• Only the primary reviewers will have them
  • Most reviewers will never see them
  • Do not try to use them to circumvent page limitations
  • Do not use them for critical information; put that in the application
  • They will not be attached to the application - label them clearly
letters of recommendation
Letters of Recommendation
  • Sometimes required
  • Examined with great care
  • Should discuss your past and current work and your long range potential in your chosen profession
  • Select sponsors carefully
    • Scientific references, not personal references
    • Ideally, include thesis advisor, postdoctoral advisor, and someone who knows present work
    • Select people who know your work, are reasonably senior, and know how to write good letters
when requesting letters
When requesting letters
  • Provide instructions from grantmaker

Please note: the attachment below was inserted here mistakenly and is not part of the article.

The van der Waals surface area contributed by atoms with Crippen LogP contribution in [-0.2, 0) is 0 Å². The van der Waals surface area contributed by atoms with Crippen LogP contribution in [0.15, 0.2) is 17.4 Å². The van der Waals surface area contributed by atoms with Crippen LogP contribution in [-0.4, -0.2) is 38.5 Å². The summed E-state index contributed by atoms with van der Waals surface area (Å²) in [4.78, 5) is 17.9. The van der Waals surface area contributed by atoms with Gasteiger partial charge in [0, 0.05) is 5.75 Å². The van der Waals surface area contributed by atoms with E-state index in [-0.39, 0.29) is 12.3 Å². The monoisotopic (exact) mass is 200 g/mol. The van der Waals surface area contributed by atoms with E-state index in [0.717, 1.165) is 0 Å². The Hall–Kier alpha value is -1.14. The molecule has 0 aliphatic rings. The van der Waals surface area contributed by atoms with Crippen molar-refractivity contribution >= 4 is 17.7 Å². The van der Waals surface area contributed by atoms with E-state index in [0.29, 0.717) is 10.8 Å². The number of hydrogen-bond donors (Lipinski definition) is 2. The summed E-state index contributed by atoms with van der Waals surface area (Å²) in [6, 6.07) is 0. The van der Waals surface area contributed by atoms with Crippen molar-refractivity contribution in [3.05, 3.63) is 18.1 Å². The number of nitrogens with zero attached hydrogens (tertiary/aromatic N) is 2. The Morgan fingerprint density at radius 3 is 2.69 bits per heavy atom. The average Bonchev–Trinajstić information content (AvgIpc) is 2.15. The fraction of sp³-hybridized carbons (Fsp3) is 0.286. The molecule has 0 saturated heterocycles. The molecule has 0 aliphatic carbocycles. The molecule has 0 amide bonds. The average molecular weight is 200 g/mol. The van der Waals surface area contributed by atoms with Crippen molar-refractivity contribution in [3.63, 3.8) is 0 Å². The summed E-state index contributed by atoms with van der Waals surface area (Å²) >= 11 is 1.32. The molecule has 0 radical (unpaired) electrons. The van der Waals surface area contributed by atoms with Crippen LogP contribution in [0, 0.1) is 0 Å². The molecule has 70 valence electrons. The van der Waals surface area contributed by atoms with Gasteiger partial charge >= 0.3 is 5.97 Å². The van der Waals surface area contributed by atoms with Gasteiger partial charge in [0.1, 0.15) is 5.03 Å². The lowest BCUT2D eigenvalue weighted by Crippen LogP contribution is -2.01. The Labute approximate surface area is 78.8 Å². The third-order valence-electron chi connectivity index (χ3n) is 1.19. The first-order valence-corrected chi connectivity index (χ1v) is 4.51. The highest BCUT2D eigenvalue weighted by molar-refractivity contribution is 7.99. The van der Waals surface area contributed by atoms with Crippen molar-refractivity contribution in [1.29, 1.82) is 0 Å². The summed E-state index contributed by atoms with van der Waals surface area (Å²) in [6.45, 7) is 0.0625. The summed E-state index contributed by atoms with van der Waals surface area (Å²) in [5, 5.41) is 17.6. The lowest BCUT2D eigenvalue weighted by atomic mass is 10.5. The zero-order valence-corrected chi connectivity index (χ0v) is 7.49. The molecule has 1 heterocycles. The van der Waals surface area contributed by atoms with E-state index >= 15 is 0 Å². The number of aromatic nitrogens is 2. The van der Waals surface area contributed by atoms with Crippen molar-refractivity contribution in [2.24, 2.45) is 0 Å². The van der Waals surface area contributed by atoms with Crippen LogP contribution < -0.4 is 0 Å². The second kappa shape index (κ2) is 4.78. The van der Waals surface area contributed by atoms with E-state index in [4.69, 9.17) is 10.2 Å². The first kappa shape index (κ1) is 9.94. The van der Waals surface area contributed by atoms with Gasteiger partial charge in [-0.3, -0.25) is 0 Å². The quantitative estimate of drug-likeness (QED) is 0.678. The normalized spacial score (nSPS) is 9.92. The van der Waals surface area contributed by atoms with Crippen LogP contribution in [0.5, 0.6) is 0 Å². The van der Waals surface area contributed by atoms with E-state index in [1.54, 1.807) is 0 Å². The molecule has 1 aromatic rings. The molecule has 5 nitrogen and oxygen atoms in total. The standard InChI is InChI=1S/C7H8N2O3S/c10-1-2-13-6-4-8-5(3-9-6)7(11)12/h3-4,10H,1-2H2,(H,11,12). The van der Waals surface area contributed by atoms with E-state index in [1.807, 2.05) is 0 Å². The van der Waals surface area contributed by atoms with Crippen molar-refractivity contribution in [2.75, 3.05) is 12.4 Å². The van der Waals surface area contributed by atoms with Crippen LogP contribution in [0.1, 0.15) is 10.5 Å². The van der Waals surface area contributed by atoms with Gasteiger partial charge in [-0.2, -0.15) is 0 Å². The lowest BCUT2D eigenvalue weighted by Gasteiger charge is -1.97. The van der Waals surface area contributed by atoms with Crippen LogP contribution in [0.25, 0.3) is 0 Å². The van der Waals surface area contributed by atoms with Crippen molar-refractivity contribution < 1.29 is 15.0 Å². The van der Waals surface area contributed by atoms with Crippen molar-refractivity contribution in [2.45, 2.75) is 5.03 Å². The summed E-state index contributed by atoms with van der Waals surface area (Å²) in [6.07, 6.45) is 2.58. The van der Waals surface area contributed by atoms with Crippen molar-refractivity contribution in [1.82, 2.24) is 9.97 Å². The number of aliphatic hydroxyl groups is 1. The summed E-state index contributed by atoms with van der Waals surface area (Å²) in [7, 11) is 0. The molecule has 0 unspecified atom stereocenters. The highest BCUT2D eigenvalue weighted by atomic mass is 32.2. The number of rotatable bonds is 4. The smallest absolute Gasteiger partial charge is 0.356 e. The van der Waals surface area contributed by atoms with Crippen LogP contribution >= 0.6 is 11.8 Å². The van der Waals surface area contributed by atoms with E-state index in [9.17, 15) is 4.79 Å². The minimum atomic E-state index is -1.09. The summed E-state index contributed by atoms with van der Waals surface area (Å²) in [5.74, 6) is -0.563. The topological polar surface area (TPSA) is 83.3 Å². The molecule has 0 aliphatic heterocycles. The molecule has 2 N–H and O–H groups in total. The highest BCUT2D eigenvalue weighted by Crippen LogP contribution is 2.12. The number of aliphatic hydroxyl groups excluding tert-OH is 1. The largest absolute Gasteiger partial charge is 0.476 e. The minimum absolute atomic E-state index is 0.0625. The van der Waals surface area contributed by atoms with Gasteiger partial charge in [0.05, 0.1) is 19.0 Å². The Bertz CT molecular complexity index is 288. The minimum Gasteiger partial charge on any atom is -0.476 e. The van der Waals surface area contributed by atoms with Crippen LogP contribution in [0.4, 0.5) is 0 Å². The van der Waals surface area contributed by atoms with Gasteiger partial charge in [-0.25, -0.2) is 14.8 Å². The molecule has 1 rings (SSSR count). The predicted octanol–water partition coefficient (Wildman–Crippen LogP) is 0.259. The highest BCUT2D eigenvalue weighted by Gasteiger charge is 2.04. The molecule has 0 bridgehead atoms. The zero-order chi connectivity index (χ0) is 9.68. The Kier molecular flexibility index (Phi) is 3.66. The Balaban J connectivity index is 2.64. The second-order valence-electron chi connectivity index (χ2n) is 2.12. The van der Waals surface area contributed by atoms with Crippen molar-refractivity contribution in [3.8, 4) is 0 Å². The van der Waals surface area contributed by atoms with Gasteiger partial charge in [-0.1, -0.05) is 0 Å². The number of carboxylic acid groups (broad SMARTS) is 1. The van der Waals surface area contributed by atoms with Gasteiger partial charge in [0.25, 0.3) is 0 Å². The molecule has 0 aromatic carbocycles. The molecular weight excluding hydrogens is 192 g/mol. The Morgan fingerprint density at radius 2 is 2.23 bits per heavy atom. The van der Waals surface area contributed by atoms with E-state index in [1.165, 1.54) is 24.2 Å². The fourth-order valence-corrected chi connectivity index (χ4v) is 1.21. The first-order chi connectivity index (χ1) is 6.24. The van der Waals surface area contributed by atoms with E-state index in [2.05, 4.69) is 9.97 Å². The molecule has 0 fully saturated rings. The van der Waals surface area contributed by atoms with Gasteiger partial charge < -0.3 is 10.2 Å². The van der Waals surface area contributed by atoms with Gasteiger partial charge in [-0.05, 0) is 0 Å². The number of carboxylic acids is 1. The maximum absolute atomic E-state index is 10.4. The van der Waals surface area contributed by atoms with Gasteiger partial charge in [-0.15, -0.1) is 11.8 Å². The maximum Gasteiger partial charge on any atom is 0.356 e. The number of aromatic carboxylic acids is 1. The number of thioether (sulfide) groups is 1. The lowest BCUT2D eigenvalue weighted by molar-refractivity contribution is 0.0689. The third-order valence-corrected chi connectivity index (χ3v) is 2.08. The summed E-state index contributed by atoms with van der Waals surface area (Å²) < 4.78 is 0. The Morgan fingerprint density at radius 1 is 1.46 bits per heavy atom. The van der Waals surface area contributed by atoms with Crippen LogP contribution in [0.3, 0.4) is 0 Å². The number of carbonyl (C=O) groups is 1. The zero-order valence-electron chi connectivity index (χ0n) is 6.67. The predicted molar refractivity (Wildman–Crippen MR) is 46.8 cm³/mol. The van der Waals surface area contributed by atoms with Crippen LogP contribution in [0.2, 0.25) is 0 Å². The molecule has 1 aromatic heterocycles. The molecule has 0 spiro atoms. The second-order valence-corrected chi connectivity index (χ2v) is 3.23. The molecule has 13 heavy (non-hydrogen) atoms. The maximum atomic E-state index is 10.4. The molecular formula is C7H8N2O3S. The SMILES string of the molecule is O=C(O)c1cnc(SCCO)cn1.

• Specific format may be specified
    • Specific information may be requested
  • Provide your current full CV
  • Provide a good draft of the proposal
  • Talk with them about your long term plans and goals
  • Provide a draft letter giving an overview of the project and your goals. Include any elements you want to see included
you may also need a letter from your chair the dean or the president
You may also need a letter from your Chair, the Dean, or the President
  • The Chair may know you well
    • provide draft letter
    • provide all information given to others writing letters
  • The Dean and President are less likely to know you well
    • Don’t panic
    • G&C andDevelopment will arrange and help
    • Will need information described above
    • May call you for additional information
    • May ask your mentor or Chair for draft letter
more on letters
More on letters
  • Don’t be shy about asking for letters
    • It’s part of the senior faculty’s job to mentor you and do these things